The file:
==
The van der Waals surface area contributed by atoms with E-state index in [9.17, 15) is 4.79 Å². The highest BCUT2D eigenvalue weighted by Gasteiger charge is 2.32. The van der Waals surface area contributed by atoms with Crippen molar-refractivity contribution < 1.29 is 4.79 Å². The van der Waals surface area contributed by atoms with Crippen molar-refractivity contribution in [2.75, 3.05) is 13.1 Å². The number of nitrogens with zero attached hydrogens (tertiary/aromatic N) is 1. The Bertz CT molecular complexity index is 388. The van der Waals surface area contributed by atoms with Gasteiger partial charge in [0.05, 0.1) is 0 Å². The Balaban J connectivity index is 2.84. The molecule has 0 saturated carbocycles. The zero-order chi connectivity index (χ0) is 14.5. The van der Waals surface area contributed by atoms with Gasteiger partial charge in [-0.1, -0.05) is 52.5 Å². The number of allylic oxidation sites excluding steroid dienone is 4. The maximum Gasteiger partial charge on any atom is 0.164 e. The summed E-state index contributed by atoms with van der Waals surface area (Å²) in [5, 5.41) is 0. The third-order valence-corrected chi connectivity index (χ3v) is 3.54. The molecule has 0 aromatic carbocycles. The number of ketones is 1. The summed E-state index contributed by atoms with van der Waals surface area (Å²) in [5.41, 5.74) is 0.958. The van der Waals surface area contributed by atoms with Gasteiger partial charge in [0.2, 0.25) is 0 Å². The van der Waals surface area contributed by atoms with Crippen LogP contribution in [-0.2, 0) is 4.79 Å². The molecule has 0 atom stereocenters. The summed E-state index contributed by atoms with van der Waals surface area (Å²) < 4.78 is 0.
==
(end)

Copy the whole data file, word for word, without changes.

The van der Waals surface area contributed by atoms with E-state index in [9.17, 15) is 4.79 Å². The highest BCUT2D eigenvalue weighted by Gasteiger charge is 2.32. The van der Waals surface area contributed by atoms with Crippen molar-refractivity contribution < 1.29 is 4.79 Å². The van der Waals surface area contributed by atoms with Crippen molar-refractivity contribution in [2.75, 3.05) is 13.1 Å². The number of nitrogens with zero attached hydrogens (tertiary/aromatic N) is 1. The Bertz CT molecular complexity index is 388. The van der Waals surface area contributed by atoms with Gasteiger partial charge in [0.05, 0.1) is 0 Å². The Balaban J connectivity index is 2.84. The molecule has 0 saturated carbocycles. The zero-order chi connectivity index (χ0) is 14.5. The van der Waals surface area contributed by atoms with Gasteiger partial charge in [-0.1, -0.05) is 52.5 Å². The number of allylic oxidation sites excluding steroid dienone is 4. The maximum Gasteiger partial charge on any atom is 0.164 e. The summed E-state index contributed by atoms with van der Waals surface area (Å²) in [5, 5.41) is 0. The third-order valence-corrected chi connectivity index (χ3v) is 3.54. The molecule has 0 aromatic carbocycles. The number of ketones is 1. The summed E-state index contributed by atoms with van der Waals surface area (Å²) in [5.41, 5.74) is 0.958. The van der Waals surface area contributed by atoms with Gasteiger partial charge in [0.2, 0.25) is 0 Å². The van der Waals surface area contributed by atoms with Crippen LogP contribution in [-0.2, 0) is 4.79 Å². The molecule has 0 atom stereocenters. The summed E-state index contributed by atoms with van der Waals surface area (Å²) < 4.78 is 0.